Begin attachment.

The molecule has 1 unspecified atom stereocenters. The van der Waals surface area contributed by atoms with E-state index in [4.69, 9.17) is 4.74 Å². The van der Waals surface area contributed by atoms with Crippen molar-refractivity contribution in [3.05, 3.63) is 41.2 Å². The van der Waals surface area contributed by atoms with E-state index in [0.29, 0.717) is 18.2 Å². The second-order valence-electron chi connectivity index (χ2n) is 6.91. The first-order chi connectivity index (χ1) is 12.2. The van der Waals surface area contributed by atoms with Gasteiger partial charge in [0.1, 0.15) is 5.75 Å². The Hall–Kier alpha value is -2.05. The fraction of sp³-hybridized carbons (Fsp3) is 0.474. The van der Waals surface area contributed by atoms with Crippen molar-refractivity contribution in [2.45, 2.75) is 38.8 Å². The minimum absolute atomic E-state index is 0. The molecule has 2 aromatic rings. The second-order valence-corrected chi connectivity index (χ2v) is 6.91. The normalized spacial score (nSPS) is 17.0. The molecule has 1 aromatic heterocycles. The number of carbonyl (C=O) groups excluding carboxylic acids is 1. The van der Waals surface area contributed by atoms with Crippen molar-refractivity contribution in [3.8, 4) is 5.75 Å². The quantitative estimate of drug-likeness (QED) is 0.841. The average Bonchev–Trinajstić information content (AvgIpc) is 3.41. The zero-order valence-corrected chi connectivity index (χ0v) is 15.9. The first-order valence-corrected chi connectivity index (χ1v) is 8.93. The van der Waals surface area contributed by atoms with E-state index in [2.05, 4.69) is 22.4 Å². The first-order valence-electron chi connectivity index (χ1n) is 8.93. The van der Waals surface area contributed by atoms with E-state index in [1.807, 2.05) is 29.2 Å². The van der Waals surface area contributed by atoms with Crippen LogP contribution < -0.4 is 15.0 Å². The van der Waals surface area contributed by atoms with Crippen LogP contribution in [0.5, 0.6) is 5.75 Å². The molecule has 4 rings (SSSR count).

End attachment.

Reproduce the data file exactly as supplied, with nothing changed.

The molecule has 1 unspecified atom stereocenters. The van der Waals surface area contributed by atoms with E-state index in [4.69, 9.17) is 4.74 Å². The van der Waals surface area contributed by atoms with Crippen molar-refractivity contribution in [3.05, 3.63) is 41.2 Å². The van der Waals surface area contributed by atoms with E-state index in [0.29, 0.717) is 18.2 Å². The second-order valence-electron chi connectivity index (χ2n) is 6.91. The first-order chi connectivity index (χ1) is 12.2. The van der Waals surface area contributed by atoms with Gasteiger partial charge in [0.1, 0.15) is 5.75 Å². The Hall–Kier alpha value is -2.05. The fraction of sp³-hybridized carbons (Fsp3) is 0.474. The van der Waals surface area contributed by atoms with Crippen molar-refractivity contribution in [2.45, 2.75) is 38.8 Å². The minimum absolute atomic E-state index is 0. The molecule has 2 aromatic rings. The second-order valence-corrected chi connectivity index (χ2v) is 6.91. The normalized spacial score (nSPS) is 17.0. The molecule has 1 aromatic heterocycles. The number of carbonyl (C=O) groups excluding carboxylic acids is 1. The van der Waals surface area contributed by atoms with Crippen molar-refractivity contribution in [3.8, 4) is 5.75 Å². The quantitative estimate of drug-likeness (QED) is 0.841. The average Bonchev–Trinajstić information content (AvgIpc) is 3.41. The zero-order valence-corrected chi connectivity index (χ0v) is 15.9. The first-order valence-corrected chi connectivity index (χ1v) is 8.93. The van der Waals surface area contributed by atoms with E-state index in [2.05, 4.69) is 22.4 Å². The first-order valence-electron chi connectivity index (χ1n) is 8.93. The van der Waals surface area contributed by atoms with E-state index in [1.807, 2.05) is 29.2 Å². The van der Waals surface area contributed by atoms with Crippen LogP contribution < -0.4 is 15.0 Å². The van der Waals surface area contributed by atoms with Crippen LogP contribution in [0.5, 0.6) is 5.75 Å². The molecule has 4 rings (SSSR count).